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Darktrace executive was part of 'clique' behind Britain's biggest ever fraud

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Nicole Eagan pictured in 2019 - David Paul Morris/Bloomberg
Nicole Eagan pictured in 2019 - David Paul Morris/Bloomberg

A senior executive at the cybersecurity company Darktrace has been named as "part of a clique" behind Britain's biggest ever fraud in a ruling at the High Court.

Nicole Eagan, chief strategy officer at Darktrace, was also investigated by the US Department of Justice for her role in the toxic $11bn (£8.9bn) sale of software business Autonomy a decade ago, Mr Justice Hildyard revealed in a judgment handed down on Tuesday.

Ms Eagan was chief marketing officer at Autonomy when it was sold to Hewlett Packard by the entrepreneur Mike Lynch.

A year later HP wrote down Autonomy’s value by $8.8bn and claimed the selling price for the business had been dramatically over-inflated.

Mr Justice Hildyard found that the central management at Autonomy pulled on accounting "levers" to misrepresent the success of the business.

He went on to list Ms Eagan as "part of a clique responsible with the defendants for the operation of the impugned ‘levers'."

After Autonomy, Ms Eagan went to work as co-chief executive of Darktrace, along with fellow Lynch ally Poppy Gustafsson, until mid-2020.

Ms Egan is now the cyber security company’s chief strategy officer, responsible for its artificial intelligence technology. The business is listed on the FTSE 250 with a value of £2.7bn and is a leading cyber security contractor for the Government.

Mr Justice Hildyard found earlier this year that HP's claims of fraud had "substantially succeeded", and Mr Lynch is fighting extradition to the US on criminal charges. On Tuesday, the judge set out his reasoning in a 1,600-page ruling.

Ms Eagan, together with Autonomy chief operating officer Andy Kanter, abruptly withdrew from testifying in the 2019 High Court case shortly before she was due to be cross-examined.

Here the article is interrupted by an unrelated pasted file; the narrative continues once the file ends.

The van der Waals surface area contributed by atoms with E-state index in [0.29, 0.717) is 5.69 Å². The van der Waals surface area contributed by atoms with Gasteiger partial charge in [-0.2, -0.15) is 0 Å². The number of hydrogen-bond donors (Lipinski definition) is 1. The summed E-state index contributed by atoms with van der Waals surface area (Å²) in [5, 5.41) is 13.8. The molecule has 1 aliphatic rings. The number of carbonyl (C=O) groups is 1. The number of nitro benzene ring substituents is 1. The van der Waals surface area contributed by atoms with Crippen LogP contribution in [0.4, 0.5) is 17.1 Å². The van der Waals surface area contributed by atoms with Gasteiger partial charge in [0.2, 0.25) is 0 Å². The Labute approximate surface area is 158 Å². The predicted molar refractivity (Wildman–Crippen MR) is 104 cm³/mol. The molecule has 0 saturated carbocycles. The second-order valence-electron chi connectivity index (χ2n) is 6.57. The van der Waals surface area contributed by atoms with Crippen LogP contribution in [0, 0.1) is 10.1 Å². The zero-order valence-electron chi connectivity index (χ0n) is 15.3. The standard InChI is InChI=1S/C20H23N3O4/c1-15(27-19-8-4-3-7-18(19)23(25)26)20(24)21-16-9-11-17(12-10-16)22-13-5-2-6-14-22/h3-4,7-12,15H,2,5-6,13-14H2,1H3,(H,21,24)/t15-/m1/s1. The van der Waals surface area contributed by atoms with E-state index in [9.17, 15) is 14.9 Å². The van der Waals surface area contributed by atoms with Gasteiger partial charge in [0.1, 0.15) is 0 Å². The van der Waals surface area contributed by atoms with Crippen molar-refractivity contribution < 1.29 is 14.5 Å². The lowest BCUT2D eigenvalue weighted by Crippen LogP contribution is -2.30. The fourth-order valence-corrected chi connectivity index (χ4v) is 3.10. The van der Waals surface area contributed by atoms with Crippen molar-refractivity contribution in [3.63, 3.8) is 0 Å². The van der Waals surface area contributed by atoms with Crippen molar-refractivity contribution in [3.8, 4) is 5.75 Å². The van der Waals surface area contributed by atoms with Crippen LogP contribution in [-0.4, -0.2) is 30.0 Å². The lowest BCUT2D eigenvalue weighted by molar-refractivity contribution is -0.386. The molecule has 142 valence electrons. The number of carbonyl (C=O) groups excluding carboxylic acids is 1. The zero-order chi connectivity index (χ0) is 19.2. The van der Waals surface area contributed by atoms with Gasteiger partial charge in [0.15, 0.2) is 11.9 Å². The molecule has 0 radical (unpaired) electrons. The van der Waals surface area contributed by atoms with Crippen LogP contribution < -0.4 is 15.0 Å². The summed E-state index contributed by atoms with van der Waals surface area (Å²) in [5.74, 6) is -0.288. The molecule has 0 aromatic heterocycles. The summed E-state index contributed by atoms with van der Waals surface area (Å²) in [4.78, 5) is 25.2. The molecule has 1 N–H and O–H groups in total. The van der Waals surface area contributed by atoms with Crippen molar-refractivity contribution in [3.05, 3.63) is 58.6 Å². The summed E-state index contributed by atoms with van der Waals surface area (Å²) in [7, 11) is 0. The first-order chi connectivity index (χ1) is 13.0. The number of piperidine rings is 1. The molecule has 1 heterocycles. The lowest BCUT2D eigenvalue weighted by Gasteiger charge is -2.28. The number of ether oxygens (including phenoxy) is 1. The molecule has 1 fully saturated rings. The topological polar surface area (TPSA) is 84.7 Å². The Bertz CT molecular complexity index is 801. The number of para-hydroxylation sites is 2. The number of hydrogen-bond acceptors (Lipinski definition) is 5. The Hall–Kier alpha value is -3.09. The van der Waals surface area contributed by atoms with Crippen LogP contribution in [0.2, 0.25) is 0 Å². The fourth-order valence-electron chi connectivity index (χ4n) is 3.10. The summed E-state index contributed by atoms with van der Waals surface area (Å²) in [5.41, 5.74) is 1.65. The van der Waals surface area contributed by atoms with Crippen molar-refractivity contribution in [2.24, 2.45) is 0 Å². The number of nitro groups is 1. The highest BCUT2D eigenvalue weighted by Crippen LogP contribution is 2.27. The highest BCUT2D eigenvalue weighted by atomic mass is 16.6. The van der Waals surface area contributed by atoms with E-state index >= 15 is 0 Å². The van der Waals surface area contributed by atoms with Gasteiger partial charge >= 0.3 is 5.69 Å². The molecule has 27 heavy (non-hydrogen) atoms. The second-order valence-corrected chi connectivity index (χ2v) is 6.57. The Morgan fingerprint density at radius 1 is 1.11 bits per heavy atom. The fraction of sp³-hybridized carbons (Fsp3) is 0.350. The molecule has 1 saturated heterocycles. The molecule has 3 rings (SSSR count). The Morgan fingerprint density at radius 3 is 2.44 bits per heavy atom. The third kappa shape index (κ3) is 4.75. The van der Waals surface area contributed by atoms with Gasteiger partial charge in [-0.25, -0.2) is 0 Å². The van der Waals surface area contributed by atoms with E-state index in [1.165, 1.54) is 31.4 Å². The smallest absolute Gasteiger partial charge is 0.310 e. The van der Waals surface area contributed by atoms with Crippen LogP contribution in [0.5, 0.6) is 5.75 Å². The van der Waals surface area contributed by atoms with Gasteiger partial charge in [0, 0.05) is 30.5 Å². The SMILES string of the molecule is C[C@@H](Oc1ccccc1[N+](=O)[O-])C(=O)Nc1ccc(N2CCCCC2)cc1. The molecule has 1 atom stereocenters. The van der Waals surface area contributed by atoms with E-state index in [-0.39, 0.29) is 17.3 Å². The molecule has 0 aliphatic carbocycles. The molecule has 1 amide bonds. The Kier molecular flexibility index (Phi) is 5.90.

Ms Eagan was under “continuing investigation by the US DoJ” as recently as January 2021, Mr Justice Hildyard said in the judgment.

Mr Lynch, who set up Darktrace and investment fund Invoke Capital after being dismissed from Autonomy following the buyout, “had to lie” about the listed company’s accounts so he could keep up the fiction it was a successful and growing business immediately before HP bought it, the court ruled.

A Hewlett Packard Enterprise spokeswoman said the firm was "pleased" with the ruling.

Clifford Chance, the lawyers for Mr Lynch, said he was "naturally disappointed with the result and intends to appeal".

Darktrace and Ms Eagan have been approached for comment.

Autonomy was “buying its own revenue” from resellers it had corrupted during the years 2009-2011, the High Court said, fleshing out preliminary findings first made public in January .

Under Dr Lynch and Mr Hussain, Autonomy also presented itself to the market as a “pure play” software company while deliberately concealing revenue-pumping sales of hardware from financial analysts and investors alike.

US prosecutors are trying to extradite Dr Lynch to stand criminal trial in that country, where Mr Hussain is currently serving a five year prison sentence for his part in the scandal. The former chief executive denies wrongdoing.

Ms Eagan's attorney said she had cooperated with the DoJ investigation and provided all needed information for the investigation.

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